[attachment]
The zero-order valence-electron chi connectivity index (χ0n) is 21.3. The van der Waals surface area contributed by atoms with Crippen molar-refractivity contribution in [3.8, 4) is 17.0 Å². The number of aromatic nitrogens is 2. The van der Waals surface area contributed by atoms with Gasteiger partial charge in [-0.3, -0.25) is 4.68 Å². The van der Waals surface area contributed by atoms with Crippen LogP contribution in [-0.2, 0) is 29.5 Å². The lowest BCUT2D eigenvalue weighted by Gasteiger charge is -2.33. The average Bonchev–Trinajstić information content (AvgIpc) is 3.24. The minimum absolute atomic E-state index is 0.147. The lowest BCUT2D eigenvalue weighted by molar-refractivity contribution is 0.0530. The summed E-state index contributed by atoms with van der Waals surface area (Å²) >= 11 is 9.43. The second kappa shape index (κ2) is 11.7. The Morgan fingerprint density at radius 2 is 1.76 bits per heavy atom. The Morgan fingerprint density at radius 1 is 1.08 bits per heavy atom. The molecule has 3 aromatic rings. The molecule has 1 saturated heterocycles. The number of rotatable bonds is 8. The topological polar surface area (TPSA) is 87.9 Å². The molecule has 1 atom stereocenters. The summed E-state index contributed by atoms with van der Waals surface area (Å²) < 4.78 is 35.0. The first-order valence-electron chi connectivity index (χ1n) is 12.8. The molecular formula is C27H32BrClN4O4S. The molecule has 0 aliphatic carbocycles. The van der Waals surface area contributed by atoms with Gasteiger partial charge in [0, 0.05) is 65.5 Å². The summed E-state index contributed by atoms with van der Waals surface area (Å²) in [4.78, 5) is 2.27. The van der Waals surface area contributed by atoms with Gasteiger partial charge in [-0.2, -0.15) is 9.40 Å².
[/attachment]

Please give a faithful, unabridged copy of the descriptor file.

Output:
The zero-order valence-electron chi connectivity index (χ0n) is 21.3. The van der Waals surface area contributed by atoms with Crippen molar-refractivity contribution in [3.8, 4) is 17.0 Å². The number of aromatic nitrogens is 2. The van der Waals surface area contributed by atoms with Gasteiger partial charge in [-0.3, -0.25) is 4.68 Å². The van der Waals surface area contributed by atoms with Crippen LogP contribution in [-0.2, 0) is 29.5 Å². The lowest BCUT2D eigenvalue weighted by Gasteiger charge is -2.33. The average Bonchev–Trinajstić information content (AvgIpc) is 3.24. The minimum absolute atomic E-state index is 0.147. The lowest BCUT2D eigenvalue weighted by molar-refractivity contribution is 0.0530. The summed E-state index contributed by atoms with van der Waals surface area (Å²) >= 11 is 9.43. The second kappa shape index (κ2) is 11.7. The Morgan fingerprint density at radius 2 is 1.76 bits per heavy atom. The Morgan fingerprint density at radius 1 is 1.08 bits per heavy atom. The molecule has 3 aromatic rings. The molecule has 1 saturated heterocycles. The number of rotatable bonds is 8. The topological polar surface area (TPSA) is 87.9 Å². The molecule has 1 atom stereocenters. The summed E-state index contributed by atoms with van der Waals surface area (Å²) < 4.78 is 35.0. The first-order valence-electron chi connectivity index (χ1n) is 12.8. The molecular formula is C27H32BrClN4O4S. The molecule has 0 aliphatic carbocycles. The van der Waals surface area contributed by atoms with Gasteiger partial charge in [0, 0.05) is 65.5 Å². The summed E-state index contributed by atoms with van der Waals surface area (Å²) in [4.78, 5) is 2.27. The van der Waals surface area contributed by atoms with Gasteiger partial charge in [-0.2, -0.15) is 9.40 Å².